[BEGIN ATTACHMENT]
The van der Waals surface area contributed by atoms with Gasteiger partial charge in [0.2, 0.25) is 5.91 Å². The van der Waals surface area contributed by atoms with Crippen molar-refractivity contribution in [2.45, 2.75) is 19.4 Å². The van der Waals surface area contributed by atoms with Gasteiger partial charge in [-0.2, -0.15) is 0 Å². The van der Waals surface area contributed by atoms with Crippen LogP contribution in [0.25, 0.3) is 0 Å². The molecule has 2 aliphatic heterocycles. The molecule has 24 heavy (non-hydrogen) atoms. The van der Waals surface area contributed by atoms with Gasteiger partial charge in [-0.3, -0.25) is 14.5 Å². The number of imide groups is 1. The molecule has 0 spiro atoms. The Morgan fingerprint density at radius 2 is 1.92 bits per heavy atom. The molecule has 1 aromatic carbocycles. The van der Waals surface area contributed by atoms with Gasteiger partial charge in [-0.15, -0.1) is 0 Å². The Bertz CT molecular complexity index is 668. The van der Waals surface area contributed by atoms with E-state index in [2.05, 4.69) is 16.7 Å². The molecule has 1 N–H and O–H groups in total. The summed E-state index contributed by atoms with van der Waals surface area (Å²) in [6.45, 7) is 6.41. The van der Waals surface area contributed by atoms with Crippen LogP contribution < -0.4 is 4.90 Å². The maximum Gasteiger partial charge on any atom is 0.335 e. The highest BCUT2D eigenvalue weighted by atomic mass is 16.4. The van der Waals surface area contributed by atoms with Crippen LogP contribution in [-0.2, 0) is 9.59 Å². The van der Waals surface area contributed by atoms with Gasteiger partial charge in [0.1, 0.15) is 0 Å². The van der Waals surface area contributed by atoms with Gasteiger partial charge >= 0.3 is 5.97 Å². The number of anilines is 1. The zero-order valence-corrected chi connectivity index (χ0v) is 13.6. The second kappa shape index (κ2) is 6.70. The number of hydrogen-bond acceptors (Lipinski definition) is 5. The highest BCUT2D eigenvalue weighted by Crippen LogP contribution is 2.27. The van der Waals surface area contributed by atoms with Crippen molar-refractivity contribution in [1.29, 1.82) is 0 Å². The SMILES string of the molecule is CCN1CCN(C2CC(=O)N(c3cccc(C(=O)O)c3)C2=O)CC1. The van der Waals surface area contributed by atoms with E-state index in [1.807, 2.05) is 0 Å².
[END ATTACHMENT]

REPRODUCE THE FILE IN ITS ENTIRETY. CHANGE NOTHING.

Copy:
The van der Waals surface area contributed by atoms with Gasteiger partial charge in [0.2, 0.25) is 5.91 Å². The van der Waals surface area contributed by atoms with Crippen molar-refractivity contribution in [2.45, 2.75) is 19.4 Å². The van der Waals surface area contributed by atoms with Gasteiger partial charge in [-0.2, -0.15) is 0 Å². The van der Waals surface area contributed by atoms with Crippen LogP contribution in [0.25, 0.3) is 0 Å². The molecule has 2 aliphatic heterocycles. The molecule has 24 heavy (non-hydrogen) atoms. The van der Waals surface area contributed by atoms with Gasteiger partial charge in [-0.3, -0.25) is 14.5 Å². The number of imide groups is 1. The molecule has 0 spiro atoms. The Morgan fingerprint density at radius 2 is 1.92 bits per heavy atom. The molecule has 1 aromatic carbocycles. The van der Waals surface area contributed by atoms with Gasteiger partial charge in [-0.15, -0.1) is 0 Å². The Bertz CT molecular complexity index is 668. The van der Waals surface area contributed by atoms with E-state index in [2.05, 4.69) is 16.7 Å². The molecule has 1 N–H and O–H groups in total. The summed E-state index contributed by atoms with van der Waals surface area (Å²) in [6.45, 7) is 6.41. The van der Waals surface area contributed by atoms with Crippen LogP contribution < -0.4 is 4.90 Å². The maximum Gasteiger partial charge on any atom is 0.335 e. The highest BCUT2D eigenvalue weighted by atomic mass is 16.4. The van der Waals surface area contributed by atoms with Crippen LogP contribution in [-0.2, 0) is 9.59 Å². The van der Waals surface area contributed by atoms with Gasteiger partial charge in [0.1, 0.15) is 0 Å². The van der Waals surface area contributed by atoms with Gasteiger partial charge >= 0.3 is 5.97 Å². The number of anilines is 1. The zero-order valence-corrected chi connectivity index (χ0v) is 13.6. The second kappa shape index (κ2) is 6.70. The number of hydrogen-bond acceptors (Lipinski definition) is 5. The highest BCUT2D eigenvalue weighted by Crippen LogP contribution is 2.27. The van der Waals surface area contributed by atoms with Crippen molar-refractivity contribution in [1.29, 1.82) is 0 Å². The SMILES string of the molecule is CCN1CCN(C2CC(=O)N(c3cccc(C(=O)O)c3)C2=O)CC1. The van der Waals surface area contributed by atoms with E-state index in [1.807, 2.05) is 0 Å².